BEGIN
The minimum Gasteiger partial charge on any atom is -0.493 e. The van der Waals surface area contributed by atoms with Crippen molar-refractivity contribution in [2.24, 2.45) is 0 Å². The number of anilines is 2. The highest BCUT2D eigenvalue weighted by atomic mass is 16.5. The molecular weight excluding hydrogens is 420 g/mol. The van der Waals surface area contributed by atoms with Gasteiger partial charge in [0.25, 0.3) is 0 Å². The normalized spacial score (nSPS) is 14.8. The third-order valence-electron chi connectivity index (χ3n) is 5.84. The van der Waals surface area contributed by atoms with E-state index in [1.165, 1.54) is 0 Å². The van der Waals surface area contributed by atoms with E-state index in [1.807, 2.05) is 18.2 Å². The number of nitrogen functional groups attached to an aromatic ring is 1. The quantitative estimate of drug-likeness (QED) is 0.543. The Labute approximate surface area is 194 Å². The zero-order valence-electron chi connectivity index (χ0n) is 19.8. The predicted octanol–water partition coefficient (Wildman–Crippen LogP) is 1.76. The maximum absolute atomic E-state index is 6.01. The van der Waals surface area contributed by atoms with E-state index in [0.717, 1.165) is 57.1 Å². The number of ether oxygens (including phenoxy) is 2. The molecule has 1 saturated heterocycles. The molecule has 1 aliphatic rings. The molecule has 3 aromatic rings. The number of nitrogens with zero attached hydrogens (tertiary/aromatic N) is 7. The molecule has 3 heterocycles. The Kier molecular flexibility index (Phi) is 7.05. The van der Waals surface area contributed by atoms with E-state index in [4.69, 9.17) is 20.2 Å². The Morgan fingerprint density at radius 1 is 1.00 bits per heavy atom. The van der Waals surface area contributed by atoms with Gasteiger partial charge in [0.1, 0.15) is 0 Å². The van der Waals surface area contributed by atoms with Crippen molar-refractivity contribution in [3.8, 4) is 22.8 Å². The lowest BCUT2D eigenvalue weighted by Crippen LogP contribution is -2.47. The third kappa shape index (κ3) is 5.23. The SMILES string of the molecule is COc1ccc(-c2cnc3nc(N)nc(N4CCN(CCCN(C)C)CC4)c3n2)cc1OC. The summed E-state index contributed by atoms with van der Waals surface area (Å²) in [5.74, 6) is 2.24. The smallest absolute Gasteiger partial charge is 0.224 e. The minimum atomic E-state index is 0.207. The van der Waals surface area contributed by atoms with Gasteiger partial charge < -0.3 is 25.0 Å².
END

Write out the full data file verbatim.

The minimum Gasteiger partial charge on any atom is -0.493 e. The van der Waals surface area contributed by atoms with Crippen molar-refractivity contribution in [2.24, 2.45) is 0 Å². The number of anilines is 2. The highest BCUT2D eigenvalue weighted by atomic mass is 16.5. The molecular weight excluding hydrogens is 420 g/mol. The van der Waals surface area contributed by atoms with Gasteiger partial charge in [0.25, 0.3) is 0 Å². The normalized spacial score (nSPS) is 14.8. The third-order valence-electron chi connectivity index (χ3n) is 5.84. The van der Waals surface area contributed by atoms with E-state index in [1.165, 1.54) is 0 Å². The van der Waals surface area contributed by atoms with E-state index in [1.807, 2.05) is 18.2 Å². The number of nitrogen functional groups attached to an aromatic ring is 1. The quantitative estimate of drug-likeness (QED) is 0.543. The Labute approximate surface area is 194 Å². The zero-order valence-electron chi connectivity index (χ0n) is 19.8. The predicted octanol–water partition coefficient (Wildman–Crippen LogP) is 1.76. The maximum absolute atomic E-state index is 6.01. The van der Waals surface area contributed by atoms with E-state index in [0.717, 1.165) is 57.1 Å². The number of ether oxygens (including phenoxy) is 2. The molecule has 1 saturated heterocycles. The molecule has 1 aliphatic rings. The molecule has 3 aromatic rings. The number of nitrogens with zero attached hydrogens (tertiary/aromatic N) is 7. The molecule has 3 heterocycles. The Kier molecular flexibility index (Phi) is 7.05. The van der Waals surface area contributed by atoms with E-state index in [4.69, 9.17) is 20.2 Å². The Morgan fingerprint density at radius 1 is 1.00 bits per heavy atom. The van der Waals surface area contributed by atoms with Gasteiger partial charge in [0.1, 0.15) is 0 Å². The van der Waals surface area contributed by atoms with Crippen molar-refractivity contribution in [3.8, 4) is 22.8 Å². The lowest BCUT2D eigenvalue weighted by Crippen LogP contribution is -2.47. The third kappa shape index (κ3) is 5.23. The SMILES string of the molecule is COc1ccc(-c2cnc3nc(N)nc(N4CCN(CCCN(C)C)CC4)c3n2)cc1OC. The summed E-state index contributed by atoms with van der Waals surface area (Å²) in [5.74, 6) is 2.24. The smallest absolute Gasteiger partial charge is 0.224 e. The minimum atomic E-state index is 0.207. The van der Waals surface area contributed by atoms with Gasteiger partial charge < -0.3 is 25.0 Å².